The Chinese economy accelerated to a better-than-expected 6.9%, powered by strength in housing, infrastructure investment, exports and retail sales. And it looks to have done so without worsening credit risks, a welcome development for economists worried about the nation’s towering debt burden.
The world’s second-biggest economy accounted for about one-third of global growth last year and, given the strong first quarter data, is on track to contribute at least as much in 2017, according to Rob Subbaraman, chief economist for Asia ex-Japan at Nomura Holdings Inc. in Singapore.
“China, at least in the near term, is in a sweet spot with growth momentum strong and inflation pressures easing," said Subbaraman. “Whichever way you dice it, the first quarter was a strong set of numbers."
The robust economic showing is an auspicious start to a politically eventful year for President Xi Jinping and Premier Li Keqiang, whose government has set a growth target of 6.5% or above. Policymakers are bent on steady growth to ensure a smooth leadership reshuffle expected later this year.
The Chinese economy is in the midst of a major structural shift, away from its past reliance on heavy manufacturing and export-led growth toward services and consumer demand. Officials are also trying to avert a trade war with the US, manage capital outflows amid depreciation pressure on the yuan, and slow the growth of household, corporate and government debt.
For the world economy, the Chinese rebound may deliver positive second-round effects.
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“Emerging markets will benefit from this strength in Chinese growth firstly through commodities demand and support for commodity prices," said Rajiv Biswas, Asia-Pacific chief economist at IHS Markit in Singapore. “Secondly, the whole Asian manufacturing supply chain will get a boost from stronger Chinese growth."
China’s imports from the Association of Southeast Nations surged 22.7% in March from a year earlier, while those from Singapore were up 41.5%. From commodities exporter Australia, imports jumped almost 75%.
The first-quarter expansion came as the real estate market shrugged off policy constraints, exports surged and retail sales rebounded. Economic growth in March from a year earlier jumped to 7.6%, up from 7% in February, according to a Bloomberg Intelligence gauge.
Financial risks also were contained as nominal growth rose at the fastest pace since 2012—11.8% in current-price terms—making the problem of excess leverage look a little more manageable, according to Tom Orlik, chief Asia economist at Bloomberg Intelligence in Beijing. Total credit reached about 258% of economic output last year, up from 158% in 2005, according to Bloomberg Intelligence estimates.
Debt financing expanded about 12%, roughly on par with nominal GDP growth, said William Adams, senior international economist at PNC Financial Services Group in Pittsburgh, who previously worked for the Conference Board in Beijing. In recent years, overall debt growth had been expanding faster than the overall economy.
“This is a big deal," he said. “The gap between nominal GDP growth and credit growth was often cited as the strongest quantitative argument that China’s growth model is unsustainable. If credit growth remains moderate as it has been since mid-2015, and nominal GDP growth continues at its current pace or picks up, this vulnerability in China’s growth model will seem less urgent."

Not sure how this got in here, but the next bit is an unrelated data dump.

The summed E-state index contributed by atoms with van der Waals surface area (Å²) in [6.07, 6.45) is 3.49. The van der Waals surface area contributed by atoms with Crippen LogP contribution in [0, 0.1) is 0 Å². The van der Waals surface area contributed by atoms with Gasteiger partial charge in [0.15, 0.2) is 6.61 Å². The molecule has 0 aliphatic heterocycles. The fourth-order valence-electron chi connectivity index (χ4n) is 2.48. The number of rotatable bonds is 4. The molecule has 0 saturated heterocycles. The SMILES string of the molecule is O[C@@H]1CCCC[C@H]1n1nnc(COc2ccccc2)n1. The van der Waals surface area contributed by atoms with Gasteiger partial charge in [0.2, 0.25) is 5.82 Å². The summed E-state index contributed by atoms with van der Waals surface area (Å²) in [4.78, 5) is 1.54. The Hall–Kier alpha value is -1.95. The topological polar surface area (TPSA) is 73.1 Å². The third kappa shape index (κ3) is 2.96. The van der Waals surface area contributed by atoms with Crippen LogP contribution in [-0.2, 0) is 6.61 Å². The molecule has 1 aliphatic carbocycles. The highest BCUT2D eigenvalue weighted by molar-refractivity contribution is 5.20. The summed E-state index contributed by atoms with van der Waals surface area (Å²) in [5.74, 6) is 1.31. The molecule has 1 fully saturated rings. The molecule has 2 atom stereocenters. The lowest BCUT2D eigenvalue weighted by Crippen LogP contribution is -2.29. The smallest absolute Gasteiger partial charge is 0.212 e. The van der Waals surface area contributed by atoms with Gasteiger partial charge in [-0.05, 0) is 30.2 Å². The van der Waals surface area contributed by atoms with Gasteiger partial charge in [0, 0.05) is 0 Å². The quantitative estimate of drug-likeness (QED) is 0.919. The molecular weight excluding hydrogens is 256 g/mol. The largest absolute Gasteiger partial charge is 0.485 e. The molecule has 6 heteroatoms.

China’s acceleration comes as US inflation took a surprising step back in March at the same time as retail sales dropped for a second month, according to reports on Friday. While the pullback at retailers underscored a weak first quarter for consumer spending that economists had already penciled in, the inflation data are what surprised given recent signs that businesses had been able to regain pricing power.
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A further cooling of price pressures and modest household demand would raise questions about whether the economy could withstand a mid-year move by the Federal Reserve to lift borrowing costs.
Not all the news is good. The downside to China’s acceleration is its reliance on an old formula: growth driven largely by credit-fuelled investment in infrastructure and property.
“The first quarter figure is undoubtedly upbeat and encouraging and it seems to have changed the short-term sentiment substantially," said Zhu Ning, author of “China’s Guaranteed Bubble" and deputy director of the National Institute of Financial Research at Tsinghua University in Beijing. “But a large part of growth is achieved by another unprecedentedly large fiscal stimulus, infrastructure investment, and debt escalation, which is currently being camouflaged by increasing housing prices and land values," he said.
Trade tensions with the US under President Donald Trump may also deteriorate again if a “100-day plan" to discuss trade fails to yield results.
Though global demand will remain conducive and infrastructure investment will be robust in this political year, domestic momentum overall will ease in the second half, said Louis Kuijs, head of Asia economics at Oxford Economics in Hong Kong. That’s because measures to curb house purchases in many large cities will start to weigh on real estate investment.
For now though, China’s expansion is a welcome boost for a global economy that’s still navigating a fragile recovery as it shakes off a hangover from the global financial crisis.
“The upturn in Chinese growth is a very positive indicator for the Asia Pacific and world growth in 2017, as well as underpinning the near-term outlook for global commodities," said Biswas with IHS Markit.
Miao Han, Yinan Zhao and Xiaoqing Pi also contributed to the report.